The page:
Did you know there are still things to be mapped? As a cartographer for National Geographic, Rosemary Wardley combines science and art to diffuse geographic knowledge to the masses. Working in a field that precedes the ancient Greeks and Romans requires that she be a servant to the past, while continually using modern technology to design maps that are engaging, enjoyable, educational for the end user.
Emily Biondo is a passionate, process-conscious artist and graphic designer based in Washington D.C. who’s work ranges from large-scale interactive art installations to intricate hand-drawn lettering. In her personal, paid, and pro-bono work she combines digital and physical mediums to create art that pops from a distance, draws you in, and begs for a closer, interactive look. We talked about her process, about working with clients, and why creating “the perfect work” would be a major bummer.
Can yoga work for you? It’s about stretching your hamstrings and strengthening your biceps, but it’s also about improving your life. As a Yoga instructor in Williamstown, Massachusetts, Tasha Judson believes that small movements can have an enormous impact on fulfilling your potential as a conscious being. Teaching yoga gives her the opportunity to not only relieve her students of stress, but to express themselves creatively through freedom and happiness.
What's the common ground between cancer treatment and beer? As a successful oncologist, Orion Howard approaches each patient with honesty, compassion, and empathy, providing them with a dignified quality of life. His ability to listen and authentically connect with people has been one of the driving forces throughout his medical career and carried over into his new career as co-founder of Bright Ideas Brewing in North Adams, Massachusetts. Like oncology, brewing is a science that requires careful attention to the appropriate mixture of components in order to achieve success while never losing sight of the needs of the patient or the patron.
Elahe Izadi is a journalist for the Washington Post who uses curiosity to fuel her creativity and fear to catalyze her growth as a writer. Covering pop culture, she writes in an entertaining fashion continuously seeking to explore and reflect the attitudes of society within the greater context of the world.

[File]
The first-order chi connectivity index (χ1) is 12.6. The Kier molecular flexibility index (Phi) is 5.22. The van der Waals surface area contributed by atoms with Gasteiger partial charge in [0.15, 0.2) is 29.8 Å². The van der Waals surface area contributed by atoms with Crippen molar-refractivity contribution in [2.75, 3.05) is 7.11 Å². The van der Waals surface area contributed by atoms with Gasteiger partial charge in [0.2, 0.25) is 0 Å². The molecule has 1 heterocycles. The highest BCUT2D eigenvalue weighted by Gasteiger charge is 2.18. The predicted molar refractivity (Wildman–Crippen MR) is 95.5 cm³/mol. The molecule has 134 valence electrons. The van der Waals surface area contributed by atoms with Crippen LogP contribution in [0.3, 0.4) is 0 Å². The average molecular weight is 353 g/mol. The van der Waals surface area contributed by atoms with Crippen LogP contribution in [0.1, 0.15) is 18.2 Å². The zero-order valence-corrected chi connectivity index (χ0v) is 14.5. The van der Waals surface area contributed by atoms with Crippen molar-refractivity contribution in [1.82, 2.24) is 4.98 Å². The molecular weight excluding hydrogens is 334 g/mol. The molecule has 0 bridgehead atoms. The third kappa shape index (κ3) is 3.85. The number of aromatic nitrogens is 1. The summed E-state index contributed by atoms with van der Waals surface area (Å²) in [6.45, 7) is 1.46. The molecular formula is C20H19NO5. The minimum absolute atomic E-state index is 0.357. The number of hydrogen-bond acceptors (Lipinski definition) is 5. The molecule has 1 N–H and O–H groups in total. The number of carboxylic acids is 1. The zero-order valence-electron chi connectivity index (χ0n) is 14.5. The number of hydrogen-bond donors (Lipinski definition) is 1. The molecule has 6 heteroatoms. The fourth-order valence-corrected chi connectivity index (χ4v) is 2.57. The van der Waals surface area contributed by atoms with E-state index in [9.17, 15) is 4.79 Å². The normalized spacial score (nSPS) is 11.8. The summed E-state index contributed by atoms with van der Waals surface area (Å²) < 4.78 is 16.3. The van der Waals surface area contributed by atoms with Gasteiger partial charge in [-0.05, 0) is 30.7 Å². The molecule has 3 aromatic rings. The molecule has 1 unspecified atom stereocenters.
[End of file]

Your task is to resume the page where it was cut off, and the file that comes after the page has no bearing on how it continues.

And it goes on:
Ever been stumped by a problem? When all of the potential solutions have been exhausted the people of North Adams, Massachusetts turn to the unique skills of Bill Greenwald. He’s a mechanical engineer, a mushroom grower, a pilot, and an airport manager, but at the heart of all of his talents, he is a problem solver. Whether he’s installing a kitchen sink, helping the local water company remain operational, designing the logistics for a dynamic piece of art, or developing a groundbreaking technique for growing Shiitake mushrooms, Bill’s creativity comes in the form of exploring pragmatic, cost effective, solutions to people’s problems.
What does wallpaper have to do with shoe design? Listen to Senior Design Director of Innovation for New Balance, J.F. Fullum, as we delve into his experimental approach to footwear design. Through collaboration with his design team, he creatively explores the future of running, fashion, materials, and technology. By thinking outside the box and drawing inspiration from other industries not typically associated with athletic shoe design, he continually pushes the boundaries of what is possible.
When most people think about public housing, they envision the failed high rise apartment buildings that were constructed in the 1950’s and 60’s. Many of those projects evolved into poorly managed slums and ghettos that were eventually demolished. Amy Winter is a planning administrator for the city of Cambridge Massachusetts, who is determined to not repeat the failures of the past. Through community outreach and innovative approaches, Amy and her colleagues are attempting to change the stigma around low income housing.